Since I got real excited and ate the meat while it was still hot, I jumped for the country salad to cool my tongue down. This salad is so lovely. So simple, light and refreshing. The country salad is a very minimal mixture of salad, pepper, and vinegar. It almost had a sweet undertone to it, so maybe they added some sugar or other sweetener, but don’t hold me as being definite on that. I loved how they included this cool component to the plate. It also reminded me of the slaw that is served with Salvadorian pupusas, but without the other veggies in it. The cabbage was still very crisp and not wilted at all. You can tell this was made fresh that day.
On to the meat sauce. So finally I get through the shish kebab and I get to the meat sauce. I took a bite of the chicken with it and tell me why I immediately thought of Inang (my grandma). There is something about it, maybe the canned tomato sauce taste to it, that reminded me of those tomato-based stews that Inang made me for my meals, like chicken afritada. I just felt so at home eating this. One Yelper said that this was reminiscent of something Chef Boyardee would make, but I don’t think so too much. There are pieces of ground meat in it and it doesn’t have the herbage that Italian Bolognese sauce does, rather with an Asian hint to it.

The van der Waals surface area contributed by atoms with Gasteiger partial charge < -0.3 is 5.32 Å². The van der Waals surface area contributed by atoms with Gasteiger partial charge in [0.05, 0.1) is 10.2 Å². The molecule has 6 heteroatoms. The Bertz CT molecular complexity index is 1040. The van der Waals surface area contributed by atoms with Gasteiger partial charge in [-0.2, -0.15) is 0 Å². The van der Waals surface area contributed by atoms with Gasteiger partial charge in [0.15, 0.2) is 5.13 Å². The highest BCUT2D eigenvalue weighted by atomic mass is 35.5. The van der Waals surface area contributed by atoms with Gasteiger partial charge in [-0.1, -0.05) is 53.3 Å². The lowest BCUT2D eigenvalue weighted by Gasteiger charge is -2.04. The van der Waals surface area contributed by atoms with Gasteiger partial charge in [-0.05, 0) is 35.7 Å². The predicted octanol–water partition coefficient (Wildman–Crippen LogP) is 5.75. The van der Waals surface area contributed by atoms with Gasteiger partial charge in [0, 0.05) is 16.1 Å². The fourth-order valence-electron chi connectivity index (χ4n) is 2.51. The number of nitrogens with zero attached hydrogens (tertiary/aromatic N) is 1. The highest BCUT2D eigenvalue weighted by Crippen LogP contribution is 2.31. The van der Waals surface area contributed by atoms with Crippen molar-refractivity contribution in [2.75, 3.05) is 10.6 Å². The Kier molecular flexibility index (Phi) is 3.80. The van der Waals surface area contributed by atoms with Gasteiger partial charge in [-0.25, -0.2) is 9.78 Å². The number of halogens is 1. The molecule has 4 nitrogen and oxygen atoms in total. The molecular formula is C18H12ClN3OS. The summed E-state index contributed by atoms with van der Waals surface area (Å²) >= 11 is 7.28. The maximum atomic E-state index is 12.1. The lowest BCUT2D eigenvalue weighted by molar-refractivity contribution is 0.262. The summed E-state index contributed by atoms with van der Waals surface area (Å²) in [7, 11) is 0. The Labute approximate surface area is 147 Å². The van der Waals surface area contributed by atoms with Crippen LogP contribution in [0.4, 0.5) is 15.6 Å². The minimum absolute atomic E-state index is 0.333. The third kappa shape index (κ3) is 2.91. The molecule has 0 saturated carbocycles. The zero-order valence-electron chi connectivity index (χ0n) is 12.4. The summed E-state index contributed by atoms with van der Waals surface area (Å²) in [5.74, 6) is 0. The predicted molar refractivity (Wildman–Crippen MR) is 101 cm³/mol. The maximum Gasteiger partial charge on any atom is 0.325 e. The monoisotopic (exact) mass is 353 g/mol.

The chicken was next and I actually think that I would not have enjoyed the chicken as much as I did if the meat sauce was not there to accompany it. I mean, the chicken is good. I did find mine to be a little undercooked the closer I got to the bone, however. I do not find this chicken to be particularly special, but having it lay next to meat sauce-covered rice is its claim to fame. Though the sign out in the front says the chicken is the star of the restaurant, I think it’s the meat sauce because no other place in San Francisco does that.